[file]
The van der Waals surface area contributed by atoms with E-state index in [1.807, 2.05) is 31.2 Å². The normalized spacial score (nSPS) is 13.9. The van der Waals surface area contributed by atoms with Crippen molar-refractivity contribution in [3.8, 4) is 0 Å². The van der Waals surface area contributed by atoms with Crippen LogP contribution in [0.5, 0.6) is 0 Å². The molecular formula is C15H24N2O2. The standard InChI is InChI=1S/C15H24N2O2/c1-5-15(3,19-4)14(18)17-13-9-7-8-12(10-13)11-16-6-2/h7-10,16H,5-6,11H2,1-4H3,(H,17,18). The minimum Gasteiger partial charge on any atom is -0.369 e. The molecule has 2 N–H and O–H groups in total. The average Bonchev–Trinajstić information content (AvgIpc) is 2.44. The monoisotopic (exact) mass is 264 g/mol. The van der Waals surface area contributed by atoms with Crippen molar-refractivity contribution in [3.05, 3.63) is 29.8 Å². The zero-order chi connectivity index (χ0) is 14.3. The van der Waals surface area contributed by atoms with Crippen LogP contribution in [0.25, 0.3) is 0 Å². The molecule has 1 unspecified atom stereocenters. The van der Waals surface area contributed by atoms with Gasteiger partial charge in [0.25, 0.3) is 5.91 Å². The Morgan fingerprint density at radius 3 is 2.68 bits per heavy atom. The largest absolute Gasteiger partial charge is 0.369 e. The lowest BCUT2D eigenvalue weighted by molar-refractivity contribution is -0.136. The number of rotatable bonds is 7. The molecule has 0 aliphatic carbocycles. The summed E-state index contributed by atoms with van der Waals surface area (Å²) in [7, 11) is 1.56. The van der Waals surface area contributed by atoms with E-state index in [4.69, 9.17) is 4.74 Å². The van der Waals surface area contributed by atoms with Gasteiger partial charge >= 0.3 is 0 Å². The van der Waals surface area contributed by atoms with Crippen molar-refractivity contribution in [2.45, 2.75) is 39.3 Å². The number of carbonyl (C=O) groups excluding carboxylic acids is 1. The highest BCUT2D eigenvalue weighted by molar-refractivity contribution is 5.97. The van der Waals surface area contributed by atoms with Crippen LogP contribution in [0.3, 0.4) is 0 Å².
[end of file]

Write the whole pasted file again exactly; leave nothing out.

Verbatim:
The van der Waals surface area contributed by atoms with E-state index in [1.807, 2.05) is 31.2 Å². The normalized spacial score (nSPS) is 13.9. The van der Waals surface area contributed by atoms with Crippen molar-refractivity contribution in [3.8, 4) is 0 Å². The van der Waals surface area contributed by atoms with Crippen LogP contribution in [0.5, 0.6) is 0 Å². The molecular formula is C15H24N2O2. The standard InChI is InChI=1S/C15H24N2O2/c1-5-15(3,19-4)14(18)17-13-9-7-8-12(10-13)11-16-6-2/h7-10,16H,5-6,11H2,1-4H3,(H,17,18). The minimum Gasteiger partial charge on any atom is -0.369 e. The molecule has 2 N–H and O–H groups in total. The average Bonchev–Trinajstić information content (AvgIpc) is 2.44. The monoisotopic (exact) mass is 264 g/mol. The van der Waals surface area contributed by atoms with Crippen molar-refractivity contribution in [3.05, 3.63) is 29.8 Å². The zero-order chi connectivity index (χ0) is 14.3. The van der Waals surface area contributed by atoms with Crippen LogP contribution in [0.25, 0.3) is 0 Å². The molecule has 1 unspecified atom stereocenters. The van der Waals surface area contributed by atoms with Gasteiger partial charge in [0.25, 0.3) is 5.91 Å². The Morgan fingerprint density at radius 3 is 2.68 bits per heavy atom. The largest absolute Gasteiger partial charge is 0.369 e. The lowest BCUT2D eigenvalue weighted by molar-refractivity contribution is -0.136. The number of rotatable bonds is 7. The molecule has 0 aliphatic carbocycles. The summed E-state index contributed by atoms with van der Waals surface area (Å²) in [7, 11) is 1.56. The van der Waals surface area contributed by atoms with E-state index in [4.69, 9.17) is 4.74 Å². The van der Waals surface area contributed by atoms with Gasteiger partial charge >= 0.3 is 0 Å². The van der Waals surface area contributed by atoms with Crippen molar-refractivity contribution in [2.45, 2.75) is 39.3 Å². The number of carbonyl (C=O) groups excluding carboxylic acids is 1. The highest BCUT2D eigenvalue weighted by molar-refractivity contribution is 5.97. The van der Waals surface area contributed by atoms with Crippen LogP contribution in [0.3, 0.4) is 0 Å².